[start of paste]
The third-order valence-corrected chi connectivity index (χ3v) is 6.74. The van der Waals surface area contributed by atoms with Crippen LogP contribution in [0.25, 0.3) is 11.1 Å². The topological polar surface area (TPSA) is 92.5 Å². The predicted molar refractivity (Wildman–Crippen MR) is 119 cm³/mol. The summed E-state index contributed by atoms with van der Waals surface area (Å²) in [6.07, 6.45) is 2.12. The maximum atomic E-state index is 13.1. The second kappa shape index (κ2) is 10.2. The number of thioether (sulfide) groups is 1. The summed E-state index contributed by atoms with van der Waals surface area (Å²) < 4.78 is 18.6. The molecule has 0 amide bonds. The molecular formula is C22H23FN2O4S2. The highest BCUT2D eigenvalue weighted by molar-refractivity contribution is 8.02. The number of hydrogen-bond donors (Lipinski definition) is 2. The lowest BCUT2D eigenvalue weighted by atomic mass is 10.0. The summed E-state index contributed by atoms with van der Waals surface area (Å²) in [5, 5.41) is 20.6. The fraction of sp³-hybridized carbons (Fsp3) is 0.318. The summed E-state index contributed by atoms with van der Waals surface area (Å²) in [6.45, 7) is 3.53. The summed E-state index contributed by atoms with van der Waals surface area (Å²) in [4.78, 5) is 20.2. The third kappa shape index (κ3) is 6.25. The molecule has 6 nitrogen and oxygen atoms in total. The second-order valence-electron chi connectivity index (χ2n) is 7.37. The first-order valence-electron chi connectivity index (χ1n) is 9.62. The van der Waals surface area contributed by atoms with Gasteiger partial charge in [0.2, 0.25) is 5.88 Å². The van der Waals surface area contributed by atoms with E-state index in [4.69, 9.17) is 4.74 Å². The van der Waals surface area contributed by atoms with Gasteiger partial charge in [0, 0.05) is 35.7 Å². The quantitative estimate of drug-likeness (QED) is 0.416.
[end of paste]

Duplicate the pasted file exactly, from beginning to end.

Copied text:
The third-order valence-corrected chi connectivity index (χ3v) is 6.74. The van der Waals surface area contributed by atoms with Crippen LogP contribution in [0.25, 0.3) is 11.1 Å². The topological polar surface area (TPSA) is 92.5 Å². The predicted molar refractivity (Wildman–Crippen MR) is 119 cm³/mol. The summed E-state index contributed by atoms with van der Waals surface area (Å²) in [6.07, 6.45) is 2.12. The maximum atomic E-state index is 13.1. The second kappa shape index (κ2) is 10.2. The number of thioether (sulfide) groups is 1. The summed E-state index contributed by atoms with van der Waals surface area (Å²) < 4.78 is 18.6. The molecule has 0 amide bonds. The molecular formula is C22H23FN2O4S2. The highest BCUT2D eigenvalue weighted by molar-refractivity contribution is 8.02. The number of hydrogen-bond donors (Lipinski definition) is 2. The lowest BCUT2D eigenvalue weighted by atomic mass is 10.0. The summed E-state index contributed by atoms with van der Waals surface area (Å²) in [5, 5.41) is 20.6. The fraction of sp³-hybridized carbons (Fsp3) is 0.318. The summed E-state index contributed by atoms with van der Waals surface area (Å²) in [6.45, 7) is 3.53. The summed E-state index contributed by atoms with van der Waals surface area (Å²) in [4.78, 5) is 20.2. The third kappa shape index (κ3) is 6.25. The molecule has 6 nitrogen and oxygen atoms in total. The second-order valence-electron chi connectivity index (χ2n) is 7.37. The first-order valence-electron chi connectivity index (χ1n) is 9.62. The van der Waals surface area contributed by atoms with Gasteiger partial charge in [0.2, 0.25) is 5.88 Å². The van der Waals surface area contributed by atoms with E-state index in [4.69, 9.17) is 4.74 Å². The van der Waals surface area contributed by atoms with Gasteiger partial charge in [0, 0.05) is 35.7 Å². The quantitative estimate of drug-likeness (QED) is 0.416.